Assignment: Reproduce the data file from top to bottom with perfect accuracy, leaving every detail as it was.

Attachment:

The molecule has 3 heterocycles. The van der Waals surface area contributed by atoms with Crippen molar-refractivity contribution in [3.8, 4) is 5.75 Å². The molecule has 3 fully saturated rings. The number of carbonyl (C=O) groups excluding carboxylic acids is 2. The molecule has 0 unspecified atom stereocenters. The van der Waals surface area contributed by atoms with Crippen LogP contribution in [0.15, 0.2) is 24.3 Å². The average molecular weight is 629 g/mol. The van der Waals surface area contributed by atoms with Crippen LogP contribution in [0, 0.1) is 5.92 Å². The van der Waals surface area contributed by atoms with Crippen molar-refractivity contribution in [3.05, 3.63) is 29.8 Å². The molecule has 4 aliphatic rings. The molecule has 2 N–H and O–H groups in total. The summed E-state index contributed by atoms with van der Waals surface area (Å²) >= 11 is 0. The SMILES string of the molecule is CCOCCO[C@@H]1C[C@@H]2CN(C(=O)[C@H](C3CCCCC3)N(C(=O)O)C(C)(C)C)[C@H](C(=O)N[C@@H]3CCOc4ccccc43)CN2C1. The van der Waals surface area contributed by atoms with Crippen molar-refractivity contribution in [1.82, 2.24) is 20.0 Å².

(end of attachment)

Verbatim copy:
The molecule has 3 heterocycles. The van der Waals surface area contributed by atoms with Crippen molar-refractivity contribution in [3.8, 4) is 5.75 Å². The molecule has 3 fully saturated rings. The number of carbonyl (C=O) groups excluding carboxylic acids is 2. The molecule has 0 unspecified atom stereocenters. The van der Waals surface area contributed by atoms with Crippen LogP contribution in [0.15, 0.2) is 24.3 Å². The average molecular weight is 629 g/mol. The van der Waals surface area contributed by atoms with Crippen LogP contribution in [0, 0.1) is 5.92 Å². The van der Waals surface area contributed by atoms with Crippen molar-refractivity contribution in [3.05, 3.63) is 29.8 Å². The molecule has 4 aliphatic rings. The molecule has 2 N–H and O–H groups in total. The summed E-state index contributed by atoms with van der Waals surface area (Å²) >= 11 is 0. The SMILES string of the molecule is CCOCCO[C@@H]1C[C@@H]2CN(C(=O)[C@H](C3CCCCC3)N(C(=O)O)C(C)(C)C)[C@H](C(=O)N[C@@H]3CCOc4ccccc43)CN2C1. The van der Waals surface area contributed by atoms with Crippen molar-refractivity contribution in [1.82, 2.24) is 20.0 Å².